Philly drummers travel to Cuba to enrich work in city schools

“The language we use to describe our craft is totally violent,” said percussionist Andrés Cisneros, who listed off many works to evoke playing drums: bang, hit, smack, strike, slam. Those words do not characterize drumming, but actually indicate how drums are played, and TIMBALONA — Cisneros’s Afro-Latin-Caribbean percussion collective he founded with Christian Noguera in 2010 — highlights the contrast between the negativity of those words and the positivity of drumming. The name of the collective itself evokes a celebratory atmosphere created by drums.

Connection through music

Since TIMBALONA’s formation in 2010, the two friends have been performing music and teaching drumming at various cultural organizations, like Artístas y Músicos Latino Americanos; in schools and universities; and through private lessons, focusing on technique, folklore, and history to put styles of drumming into context. In all things, TIMBALONA aims to empower and connect people through music. For Cisneros, who is originally from Venezuela, and Noguera, from Argentina, their work is all about community, keeping in mind the philosophy that you need to know where you’re from in order to know where you’re going.

This mindset has pushed TIMBALONA to design classes and after-school programs, such as Cisneros’s Global Arts elective at Independence Charter School, in response to the dearth of vibrant arts education in Philly public schools. In these culturally relevant classes, not only do students learn how to play the drum and understand how their present is reflected in history, but they receive training for life.

Learning how to listen

“Drums are tools for self-growth,” said Cisneros. “It’s about learning how to listen. A drum circle or drum ensemble uses all the elements of what it is to become a member of society.”

Through drumming lessons and performances, TIMBALONA has been able to bring different types of people together. Cisneros and Noguera see the drum as a way to facilitate meaningful exchanges across difference. In one story, the predominantly Puerto Rican students of One Bright Ray Community High School where Cisneros was teaching were rumored to be in conflict with the students at predominantly Dominican Edison High School where Noguera was teaching, but all the students came together to perform each other’s music.

TIMBALONA also uses percussion to show students their shared histories, in spite of perhaps living in segregated communities. For example, although students might think of West African percussion as quite different from Afro-Caribbean percussion — and similarly, a Latino student might not think she’s culturally connected to her African peer — they’re related, linked through diaspora, among other factors.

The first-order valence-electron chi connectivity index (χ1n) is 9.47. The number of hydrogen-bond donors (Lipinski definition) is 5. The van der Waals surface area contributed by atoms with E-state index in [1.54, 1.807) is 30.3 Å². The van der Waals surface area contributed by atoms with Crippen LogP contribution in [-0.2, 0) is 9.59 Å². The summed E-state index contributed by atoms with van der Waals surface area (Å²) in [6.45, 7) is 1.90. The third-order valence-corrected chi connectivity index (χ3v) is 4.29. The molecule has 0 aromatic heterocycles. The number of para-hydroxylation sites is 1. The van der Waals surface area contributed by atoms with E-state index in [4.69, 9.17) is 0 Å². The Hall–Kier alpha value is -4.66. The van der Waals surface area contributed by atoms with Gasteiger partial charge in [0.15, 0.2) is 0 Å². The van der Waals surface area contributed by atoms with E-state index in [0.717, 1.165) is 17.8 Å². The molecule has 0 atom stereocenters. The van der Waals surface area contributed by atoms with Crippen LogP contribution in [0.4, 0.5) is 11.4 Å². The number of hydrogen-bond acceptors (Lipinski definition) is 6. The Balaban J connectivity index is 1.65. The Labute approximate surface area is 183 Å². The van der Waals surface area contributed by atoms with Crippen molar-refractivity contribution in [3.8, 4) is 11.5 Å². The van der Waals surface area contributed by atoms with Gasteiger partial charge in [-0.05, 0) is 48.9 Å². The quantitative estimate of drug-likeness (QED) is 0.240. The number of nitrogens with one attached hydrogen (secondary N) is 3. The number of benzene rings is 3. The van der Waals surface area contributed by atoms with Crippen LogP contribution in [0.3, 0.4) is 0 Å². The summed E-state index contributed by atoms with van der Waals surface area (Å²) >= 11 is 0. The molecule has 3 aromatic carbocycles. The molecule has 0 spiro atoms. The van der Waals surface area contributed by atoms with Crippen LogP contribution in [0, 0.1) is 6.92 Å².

Cuban roots

“When we teach, we learn at the same time,” said Noguera. According to him, TIMBALONA is about investigation as much as it is about music. He and Cisneros are able to incorporate every drop of information learned into their classes and performances, as they did on a research trip to Puerto Rico, and as they hope to do on an upcoming trip to Cuba in June. There, they will take classes, study with masters in the field, and network.

“If you are a musician and you want to learn to play Latin music, you go to Cuba,” said Noguera. “Every country is good to go to, but Cuba is the mecca because it was one of the first ports of the new world, and it mixed with everything.” The jazz you know from New Orleans, for example, was made possible by the relationship between that city and the port of Havana.

Going to Cuba is an opportunity for professional development in both their musical and teaching careers, and it has the potential for a wide impact as they will pass on the knowledge gained to communities in Philadelphia in their efforts to fill the gaps in arts education and enrich lives through percussion. TIMBALONA has much to offer, and those willing to support the mission can contribute to the Indiegogo fundraiser for the trip through December 15, 2015.

By Samatha Maldonado, Broad Street Review

November 28, 2015

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